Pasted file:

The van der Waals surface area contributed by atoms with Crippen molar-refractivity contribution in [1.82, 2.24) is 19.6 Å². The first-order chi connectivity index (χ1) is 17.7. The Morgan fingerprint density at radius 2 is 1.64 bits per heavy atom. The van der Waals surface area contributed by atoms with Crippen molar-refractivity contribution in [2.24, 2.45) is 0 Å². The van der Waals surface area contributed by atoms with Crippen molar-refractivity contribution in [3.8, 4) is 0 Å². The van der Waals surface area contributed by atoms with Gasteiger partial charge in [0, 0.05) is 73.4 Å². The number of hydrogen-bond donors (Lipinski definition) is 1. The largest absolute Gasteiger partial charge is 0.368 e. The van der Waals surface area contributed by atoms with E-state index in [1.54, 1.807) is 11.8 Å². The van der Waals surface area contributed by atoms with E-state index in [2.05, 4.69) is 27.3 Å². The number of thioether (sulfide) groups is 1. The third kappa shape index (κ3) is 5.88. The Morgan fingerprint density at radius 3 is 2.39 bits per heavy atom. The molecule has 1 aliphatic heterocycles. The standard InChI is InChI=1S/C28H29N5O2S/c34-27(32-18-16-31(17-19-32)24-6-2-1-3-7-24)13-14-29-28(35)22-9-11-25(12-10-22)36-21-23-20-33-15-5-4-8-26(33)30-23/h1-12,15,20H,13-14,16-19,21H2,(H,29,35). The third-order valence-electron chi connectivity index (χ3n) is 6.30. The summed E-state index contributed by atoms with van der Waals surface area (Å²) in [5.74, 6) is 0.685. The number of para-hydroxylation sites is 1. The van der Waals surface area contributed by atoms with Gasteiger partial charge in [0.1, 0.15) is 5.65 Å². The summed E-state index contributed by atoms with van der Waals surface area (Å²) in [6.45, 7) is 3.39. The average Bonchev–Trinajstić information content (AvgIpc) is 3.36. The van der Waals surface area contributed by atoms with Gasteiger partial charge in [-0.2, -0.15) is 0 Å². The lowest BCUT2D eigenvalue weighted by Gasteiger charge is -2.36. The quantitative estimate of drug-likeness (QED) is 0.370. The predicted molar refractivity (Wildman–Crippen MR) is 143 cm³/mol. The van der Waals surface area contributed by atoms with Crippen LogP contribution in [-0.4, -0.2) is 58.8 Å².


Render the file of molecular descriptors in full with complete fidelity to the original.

The van der Waals surface area contributed by atoms with Crippen molar-refractivity contribution in [1.82, 2.24) is 19.6 Å². The first-order chi connectivity index (χ1) is 17.7. The Morgan fingerprint density at radius 2 is 1.64 bits per heavy atom. The van der Waals surface area contributed by atoms with Crippen molar-refractivity contribution in [2.24, 2.45) is 0 Å². The van der Waals surface area contributed by atoms with Crippen molar-refractivity contribution in [3.8, 4) is 0 Å². The van der Waals surface area contributed by atoms with Gasteiger partial charge in [0, 0.05) is 73.4 Å². The number of hydrogen-bond donors (Lipinski definition) is 1. The largest absolute Gasteiger partial charge is 0.368 e. The van der Waals surface area contributed by atoms with E-state index in [1.54, 1.807) is 11.8 Å². The van der Waals surface area contributed by atoms with E-state index in [2.05, 4.69) is 27.3 Å². The number of thioether (sulfide) groups is 1. The third kappa shape index (κ3) is 5.88. The Morgan fingerprint density at radius 3 is 2.39 bits per heavy atom. The molecule has 1 aliphatic heterocycles. The standard InChI is InChI=1S/C28H29N5O2S/c34-27(32-18-16-31(17-19-32)24-6-2-1-3-7-24)13-14-29-28(35)22-9-11-25(12-10-22)36-21-23-20-33-15-5-4-8-26(33)30-23/h1-12,15,20H,13-14,16-19,21H2,(H,29,35). The third-order valence-electron chi connectivity index (χ3n) is 6.30. The summed E-state index contributed by atoms with van der Waals surface area (Å²) in [5.74, 6) is 0.685. The number of para-hydroxylation sites is 1. The van der Waals surface area contributed by atoms with Gasteiger partial charge in [0.1, 0.15) is 5.65 Å². The summed E-state index contributed by atoms with van der Waals surface area (Å²) in [6.45, 7) is 3.39. The average Bonchev–Trinajstić information content (AvgIpc) is 3.36. The van der Waals surface area contributed by atoms with Gasteiger partial charge in [-0.2, -0.15) is 0 Å². The lowest BCUT2D eigenvalue weighted by Gasteiger charge is -2.36. The quantitative estimate of drug-likeness (QED) is 0.370. The predicted molar refractivity (Wildman–Crippen MR) is 143 cm³/mol. The van der Waals surface area contributed by atoms with Crippen LogP contribution in [-0.4, -0.2) is 58.8 Å².